Setting: Same as Rev 4.

Beings: Same as Rev 4, plus a strong angel, the Lamb, and -- by implication of their voices being heard -- myriads of angels and every creature in heaven, on earth, under the earth, and in the sea.

Activity: John sees a scroll in the right hand of the Creator and weeps because a search throughout the universe fails to find anyone qualified to open it (even a strong angel?). His weeping is ended, however, when one of the elders assures him that "the Lion of the tribe of Judah, the Root of David, has conquered, so that he can open the scroll and its seven seals."

When John takes a closer look, he sees a Lamb standing between the throne and the four living creatures and among the elders. This Lamb takes the scroll from the Creator's right hand and becomes the object of a new song by the elders, who praise his sacrifice and his kingship to come: "Worthy art thou to take the scroll and to open its seals, for thou wast slain and by thy blood didst ransom men for God from every tribe and tongue and people and nation, and hast made them a kingdom and priests to our God, and they shall reign on earth" (v 10). The angelic host and all creation join in the praise, and the four living creatures pronounce a climactic "Amen!" to the worship.

Chapter 6

Setting: The same as Rev 5. But from his vantage point in heaven, John is able to see events unfold on the earth below. Attention is focused on those scenarios.

Beings: He who is seated on the throne (v 16), the Lamb, the four living creatures, four horses and their riders, those involved in each seal scenario, and John.

Activity: John sees the Lamb open the first six seals on the scroll, one by one. Each of the first four seals in accompanied by a call, "Come!", from one of the four living creatures, whereupon a colored horse with a specially-equipped rider comes forth. The white horse and rider (with a bow) go out conquering. The red horse and rider (with a sword) take peace from the earth. The black horse and rider (with a measuring balance) bring famine. The pale horse and rider (named Death) kill with sword, famine, pestilence, and wild beasts.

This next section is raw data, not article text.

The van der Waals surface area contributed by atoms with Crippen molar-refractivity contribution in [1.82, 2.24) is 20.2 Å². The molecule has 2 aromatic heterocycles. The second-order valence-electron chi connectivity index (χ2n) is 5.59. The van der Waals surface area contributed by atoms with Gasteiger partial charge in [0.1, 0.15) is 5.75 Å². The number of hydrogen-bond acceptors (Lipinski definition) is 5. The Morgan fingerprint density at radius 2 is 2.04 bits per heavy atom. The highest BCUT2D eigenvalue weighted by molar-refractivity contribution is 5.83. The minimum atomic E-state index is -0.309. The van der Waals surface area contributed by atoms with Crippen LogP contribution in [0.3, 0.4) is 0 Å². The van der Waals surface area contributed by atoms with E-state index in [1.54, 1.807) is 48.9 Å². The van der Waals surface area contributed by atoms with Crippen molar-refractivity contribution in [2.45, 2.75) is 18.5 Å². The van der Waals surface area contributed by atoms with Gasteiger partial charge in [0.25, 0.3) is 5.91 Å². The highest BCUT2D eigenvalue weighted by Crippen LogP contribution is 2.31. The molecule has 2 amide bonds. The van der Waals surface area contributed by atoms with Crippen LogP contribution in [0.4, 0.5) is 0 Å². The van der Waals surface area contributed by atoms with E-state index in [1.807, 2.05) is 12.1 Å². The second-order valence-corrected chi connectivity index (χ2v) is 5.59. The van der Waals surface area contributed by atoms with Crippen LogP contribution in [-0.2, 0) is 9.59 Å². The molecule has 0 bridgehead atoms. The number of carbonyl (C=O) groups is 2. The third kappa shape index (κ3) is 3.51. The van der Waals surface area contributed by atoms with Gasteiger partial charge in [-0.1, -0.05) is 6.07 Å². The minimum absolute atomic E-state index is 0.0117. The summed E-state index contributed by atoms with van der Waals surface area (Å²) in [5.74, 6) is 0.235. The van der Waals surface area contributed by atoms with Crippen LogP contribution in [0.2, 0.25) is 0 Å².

Upon the opening of the fifth seal, John sees dead martyrs under the temple altar, hears their cry for vindication, sees them each given a white robe, and hears the promise that (after a further trial for living saints) their cry will soon be answered. The sixth seal opening brings monumental chaos: a great earthquake; portents in the sun, moon, stars, and sky; whole mountains and islands in upheaval; and terror among every class of people -- who seek to hide from the day of wrath of God and the Lamb. The picture fades out on this scene of impending disaster for the existing world.

Chapter 7

Setting: The same heavenly temple as in Rev 6. This time, the earthly scene changes to four angels holding winds that will soon be allowed to blow in judgment on the earth.

Beings: God who is seated on the throne (v 10), the Lamb, the four living creatures, the 24 elders, four angels who hold the winds, another angel who gives them instructions, a great multitude of people (represented by 144,000), and John.

Activity: Four angels are standing at the four corners of the earth (land of Israel?), temporarily holding back the four winds from blowing. A fifth angel calls out to them to keep holding "till we have sealed the servants of our God upon their foreheads". John hears the number of 144,000 spoken, 12,000 out of each of 12 named tribes of Israel. But when he looks, he sees a great multitude from every tribe, tongue, people, and nation, which could not be numbered. They stand before the throne and the Lamb, clothed in white robes and with palm branches in their hands, thanking God for salvation.